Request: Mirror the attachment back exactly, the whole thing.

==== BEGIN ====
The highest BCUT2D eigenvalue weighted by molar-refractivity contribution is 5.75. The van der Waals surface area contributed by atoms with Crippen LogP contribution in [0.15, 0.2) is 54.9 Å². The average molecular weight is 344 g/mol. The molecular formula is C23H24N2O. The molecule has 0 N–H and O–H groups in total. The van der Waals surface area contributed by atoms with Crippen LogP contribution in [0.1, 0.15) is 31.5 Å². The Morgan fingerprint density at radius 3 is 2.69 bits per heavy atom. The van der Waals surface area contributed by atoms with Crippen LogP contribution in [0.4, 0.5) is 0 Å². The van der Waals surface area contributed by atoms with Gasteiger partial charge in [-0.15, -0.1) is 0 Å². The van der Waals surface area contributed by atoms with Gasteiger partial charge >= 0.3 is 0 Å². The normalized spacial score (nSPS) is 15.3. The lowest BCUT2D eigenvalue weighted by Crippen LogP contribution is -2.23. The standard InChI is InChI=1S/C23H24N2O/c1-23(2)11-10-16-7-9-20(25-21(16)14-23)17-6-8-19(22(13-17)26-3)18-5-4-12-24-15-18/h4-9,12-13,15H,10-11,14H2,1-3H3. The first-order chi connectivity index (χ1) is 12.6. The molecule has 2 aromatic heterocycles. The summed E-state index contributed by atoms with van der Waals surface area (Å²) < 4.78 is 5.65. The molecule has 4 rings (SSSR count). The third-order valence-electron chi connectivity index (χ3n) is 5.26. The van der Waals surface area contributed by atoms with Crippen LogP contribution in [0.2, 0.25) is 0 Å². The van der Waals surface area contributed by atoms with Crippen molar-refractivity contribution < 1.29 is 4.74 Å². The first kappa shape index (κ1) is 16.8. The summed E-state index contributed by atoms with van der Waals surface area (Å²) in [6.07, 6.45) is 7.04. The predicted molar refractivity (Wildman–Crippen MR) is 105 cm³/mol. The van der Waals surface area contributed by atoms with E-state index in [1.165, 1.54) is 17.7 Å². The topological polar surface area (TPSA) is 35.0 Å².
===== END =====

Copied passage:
The highest BCUT2D eigenvalue weighted by molar-refractivity contribution is 5.75. The van der Waals surface area contributed by atoms with Crippen LogP contribution in [0.15, 0.2) is 54.9 Å². The average molecular weight is 344 g/mol. The molecular formula is C23H24N2O. The molecule has 0 N–H and O–H groups in total. The van der Waals surface area contributed by atoms with Crippen LogP contribution in [0.1, 0.15) is 31.5 Å². The Morgan fingerprint density at radius 3 is 2.69 bits per heavy atom. The van der Waals surface area contributed by atoms with Crippen LogP contribution in [0.4, 0.5) is 0 Å². The van der Waals surface area contributed by atoms with Gasteiger partial charge in [-0.15, -0.1) is 0 Å². The van der Waals surface area contributed by atoms with Gasteiger partial charge >= 0.3 is 0 Å². The normalized spacial score (nSPS) is 15.3. The lowest BCUT2D eigenvalue weighted by Crippen LogP contribution is -2.23. The standard InChI is InChI=1S/C23H24N2O/c1-23(2)11-10-16-7-9-20(25-21(16)14-23)17-6-8-19(22(13-17)26-3)18-5-4-12-24-15-18/h4-9,12-13,15H,10-11,14H2,1-3H3. The first-order chi connectivity index (χ1) is 12.6. The molecule has 2 aromatic heterocycles. The summed E-state index contributed by atoms with van der Waals surface area (Å²) < 4.78 is 5.65. The molecule has 4 rings (SSSR count). The third-order valence-electron chi connectivity index (χ3n) is 5.26. The van der Waals surface area contributed by atoms with Crippen LogP contribution in [0.2, 0.25) is 0 Å². The van der Waals surface area contributed by atoms with Crippen molar-refractivity contribution < 1.29 is 4.74 Å². The first kappa shape index (κ1) is 16.8. The summed E-state index contributed by atoms with van der Waals surface area (Å²) in [6.07, 6.45) is 7.04. The predicted molar refractivity (Wildman–Crippen MR) is 105 cm³/mol. The van der Waals surface area contributed by atoms with E-state index in [1.165, 1.54) is 17.7 Å². The topological polar surface area (TPSA) is 35.0 Å².